London (CNSNews.com) - A charity set up as a memorial to Diana, the late Princess of Wales, has called for the U.S.-led alliance to stop using cluster bombs in raids on Afghanistan.
The Diana, Princess of Wales Memorial Fund is best known for its campaigning against landmines. The charity's chief executive, Andrew Purkis, told CNSNews.com Thursday that bomblets used in cluster bombs sometimes fail to explode and "act as landmines, threatening civilian life."
"There's a special kind of collateral damage that happens over time due to unexploded bomblets," Purkis said. "We find it very hard to reconcile that with the declared aims of the allies, who have said they are attempting to minimize civilian casualties."
Purkis said the group might drop its opposition to the bombs "if there was an overriding military reason to use them."
"Even then, there must be an unambiguous guarantee that the cleanup of unexploded ordinance will be a top priority once the conflict is over," he said.
The U.K. Ministry of Defense (MoD) said Thursday that there is no reason to rethink the use of cluster bombs in war.
MoD spokesman Guy Boswell said by phone that about 200 cluster bombs have been dropped by U.S. planes on five targets near Herat and Jalalabad.
"They are always dropped on legitimate targets," Boswell said. "They're used against vehicles -- they are not anti-personnel devices and they don't contain landmines."
Cluster bombs were developed in the 1960s and were extensively used in Vietnam, the Gulf War and the 1999 NATO action against Yugoslavia.
After being dropped from the air, the bomb opens and scatters smaller bombs - bomblets - over a wide area.
U.S. forces most commonly use the CBU-87/B cluster bomb. Dropped from 40,000 feet, the bomb can steer to a target area within a nine-mile radius and contains 202 bomblets, each about the size of a soft drink can. The bomblets usually cover an area about the size of eight football fields.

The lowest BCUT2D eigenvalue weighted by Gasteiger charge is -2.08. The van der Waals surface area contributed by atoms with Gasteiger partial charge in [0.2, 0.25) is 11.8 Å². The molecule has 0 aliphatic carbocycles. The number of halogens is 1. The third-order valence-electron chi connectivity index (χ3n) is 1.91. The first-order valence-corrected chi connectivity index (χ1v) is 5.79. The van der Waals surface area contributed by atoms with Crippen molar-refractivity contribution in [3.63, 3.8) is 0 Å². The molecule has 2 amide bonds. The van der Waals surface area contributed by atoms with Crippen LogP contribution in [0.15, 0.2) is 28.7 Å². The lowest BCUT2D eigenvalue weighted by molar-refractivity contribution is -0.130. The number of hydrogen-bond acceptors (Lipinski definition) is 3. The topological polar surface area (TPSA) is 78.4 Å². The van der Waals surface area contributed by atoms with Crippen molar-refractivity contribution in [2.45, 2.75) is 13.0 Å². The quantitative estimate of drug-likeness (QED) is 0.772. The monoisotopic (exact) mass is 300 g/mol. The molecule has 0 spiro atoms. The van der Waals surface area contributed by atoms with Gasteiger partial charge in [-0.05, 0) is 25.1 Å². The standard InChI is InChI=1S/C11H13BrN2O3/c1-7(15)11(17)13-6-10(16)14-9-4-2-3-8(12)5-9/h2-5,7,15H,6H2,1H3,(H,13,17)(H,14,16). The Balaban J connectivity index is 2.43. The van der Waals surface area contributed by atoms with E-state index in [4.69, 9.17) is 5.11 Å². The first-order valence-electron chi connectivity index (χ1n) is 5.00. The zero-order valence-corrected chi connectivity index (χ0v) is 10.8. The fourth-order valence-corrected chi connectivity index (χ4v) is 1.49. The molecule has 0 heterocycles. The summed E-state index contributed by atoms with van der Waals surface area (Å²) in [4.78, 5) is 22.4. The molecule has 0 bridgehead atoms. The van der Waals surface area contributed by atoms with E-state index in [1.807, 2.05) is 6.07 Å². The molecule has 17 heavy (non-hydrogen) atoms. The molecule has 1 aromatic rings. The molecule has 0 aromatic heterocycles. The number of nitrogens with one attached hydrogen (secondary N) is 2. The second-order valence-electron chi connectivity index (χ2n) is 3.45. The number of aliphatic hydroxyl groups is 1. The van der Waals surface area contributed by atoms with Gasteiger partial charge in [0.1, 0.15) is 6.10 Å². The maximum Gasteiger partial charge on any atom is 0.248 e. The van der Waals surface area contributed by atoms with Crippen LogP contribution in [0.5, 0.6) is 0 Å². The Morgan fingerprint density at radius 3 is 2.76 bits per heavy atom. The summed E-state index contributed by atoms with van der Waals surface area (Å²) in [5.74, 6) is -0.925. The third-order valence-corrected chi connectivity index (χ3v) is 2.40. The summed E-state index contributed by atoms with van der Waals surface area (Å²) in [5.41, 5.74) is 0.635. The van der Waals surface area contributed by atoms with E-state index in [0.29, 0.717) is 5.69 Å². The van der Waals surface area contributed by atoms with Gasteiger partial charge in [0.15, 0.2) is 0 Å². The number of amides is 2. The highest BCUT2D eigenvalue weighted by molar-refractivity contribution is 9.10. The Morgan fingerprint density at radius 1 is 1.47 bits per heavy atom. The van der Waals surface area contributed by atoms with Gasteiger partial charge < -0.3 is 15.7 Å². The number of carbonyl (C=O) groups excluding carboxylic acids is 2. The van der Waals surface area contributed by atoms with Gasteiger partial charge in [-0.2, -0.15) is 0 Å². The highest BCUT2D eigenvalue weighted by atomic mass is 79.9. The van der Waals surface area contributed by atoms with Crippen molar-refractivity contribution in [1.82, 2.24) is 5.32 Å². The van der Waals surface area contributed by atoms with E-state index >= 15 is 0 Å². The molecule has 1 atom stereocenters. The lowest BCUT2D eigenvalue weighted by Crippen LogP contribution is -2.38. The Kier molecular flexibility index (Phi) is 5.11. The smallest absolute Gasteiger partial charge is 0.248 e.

The main advantage of such weapons is that they can be used against a variety of enemy installations covering significant swaths of land, rather than having to pinpoint individual targets.
The call to end cluster bomb use has been joined by the International Red Cross and Landmine Action, a London-based association of 45 non-governmental organizations.
A report by Landmine Action citing U.S. and U.K. government statistics estimated that the failure rate for bomblets is anywhere between five and twenty percent.
"In Kosovo, about 35,000 bomblets were left unexploded," Purkis said. "Even today, one person is killed every week by unexploded ordinance in Yugoslavia."
Purkis also noted that the bombs render areas of land unusable.
"The fact that areas of land will be out of action, that people won't be able to use farmland, is an important consideration, with the reports that we have that starvation in Afghanistan is not far away," he said.
The Diana, Princess of Wales Memorial Fund was established after the Princess' death in a Paris car crash in 1997.
"During Diana's lifetime, she showed great concern for the victims of landmines, and we try to carry that mission forward in the spirit of her work," Purkis said.